4. FINANCIAL REPORT. Reviewed the end of the year numbers and budget. In the past the Council has approved Mock Trial grants, and two separate contributions to Food Banks, also discount coupons for CLE by Litigation Section members (only 19 were used). Motion to approve Mock Trial grants for the coming year in the amount of $12,000 approved unanimously.

5. COMMITTEE AND SUB-COMMITTEE REPORTS:

A. Supreme Court Civil Rules Committee. Peter Goldstein reported on three items: First, the modification to Rules 16 and 47 have been approved by the Supreme Court. Everyone agreed that it was a problem that needed to be resolved. The Rule 16 change pertains to a section in the TMO informing the trial court what the attorneys need for voir dire; Rule 47 requires the Court to make findings to limit voir dire beyond what requested by counsel. Second, there is a perception from the Supreme Court that they are getting a lot of Rule 21 petitions regarding the improper use of Rule 45 subpoenas for medical records without the use of HIPAA releases. The Rules Committee has been asked for input on the issue to change Rule 45. Third, the federal courts have changed all of the deadlines in the federal rules to multiples of seven, therefore the Committee needs to look at what impact that would have on statewide practice. Larry Schoenwald raised the issue that some judges are restricting the exercise of peremptory challenges. Peter suggested that the Council come up with a specific proposal regarding why uniformity is appropriate on this issue because the presumption on the Committee will be that judges should be permitted to run jury selection the way they want to. Judge Tidball admits that a CJI Civ-4th instruction in Section 1 is inconsistent with what she does. Larry Schoenwald, Jon Sands and Lorraine Parker will take the lead on trying to draft a proposal.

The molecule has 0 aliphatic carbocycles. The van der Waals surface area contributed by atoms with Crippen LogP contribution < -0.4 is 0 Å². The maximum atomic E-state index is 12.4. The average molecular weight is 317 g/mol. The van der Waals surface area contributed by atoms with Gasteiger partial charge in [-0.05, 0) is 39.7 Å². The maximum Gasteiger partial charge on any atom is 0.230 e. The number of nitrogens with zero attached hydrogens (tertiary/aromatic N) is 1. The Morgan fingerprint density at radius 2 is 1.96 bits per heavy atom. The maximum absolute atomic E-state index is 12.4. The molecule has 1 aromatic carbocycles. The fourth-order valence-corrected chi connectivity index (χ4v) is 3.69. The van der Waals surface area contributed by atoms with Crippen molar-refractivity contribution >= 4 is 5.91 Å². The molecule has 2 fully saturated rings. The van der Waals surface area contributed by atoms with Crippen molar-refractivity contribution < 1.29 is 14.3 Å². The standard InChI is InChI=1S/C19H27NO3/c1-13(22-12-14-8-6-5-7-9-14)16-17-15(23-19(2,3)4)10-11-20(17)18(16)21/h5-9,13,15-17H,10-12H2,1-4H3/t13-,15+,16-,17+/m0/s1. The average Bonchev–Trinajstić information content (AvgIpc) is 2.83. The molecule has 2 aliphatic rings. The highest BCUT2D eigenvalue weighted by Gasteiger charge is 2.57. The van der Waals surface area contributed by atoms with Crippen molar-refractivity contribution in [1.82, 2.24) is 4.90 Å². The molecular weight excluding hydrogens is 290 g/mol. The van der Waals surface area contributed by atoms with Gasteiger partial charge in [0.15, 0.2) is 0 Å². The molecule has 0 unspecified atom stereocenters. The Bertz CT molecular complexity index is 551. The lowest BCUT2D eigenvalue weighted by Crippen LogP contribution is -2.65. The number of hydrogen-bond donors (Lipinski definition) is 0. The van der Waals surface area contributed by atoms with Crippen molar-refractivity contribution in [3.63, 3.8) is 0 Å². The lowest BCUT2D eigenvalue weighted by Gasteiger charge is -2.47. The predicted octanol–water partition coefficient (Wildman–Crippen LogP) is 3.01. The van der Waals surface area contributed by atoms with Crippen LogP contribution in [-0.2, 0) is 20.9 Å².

B. Board of Governors. No report. Next meeting is November 6, 2010.

C. Securities Sub-Section. No report.

D. Appellate Practice Sub-section. No report.

E. Class Action Sub-Section. Summer CLE on trends in class action was the most well-attended yet. They are working on scheduling a CLE lunch program on employment class actions for the end of October, and are also considering a year-end program on class action litigation.

F. Consumer Law Sub-Section. No report.

G. Section Newsletter. Steve Abrams reported that the newsletter has been going out on a more regular basis.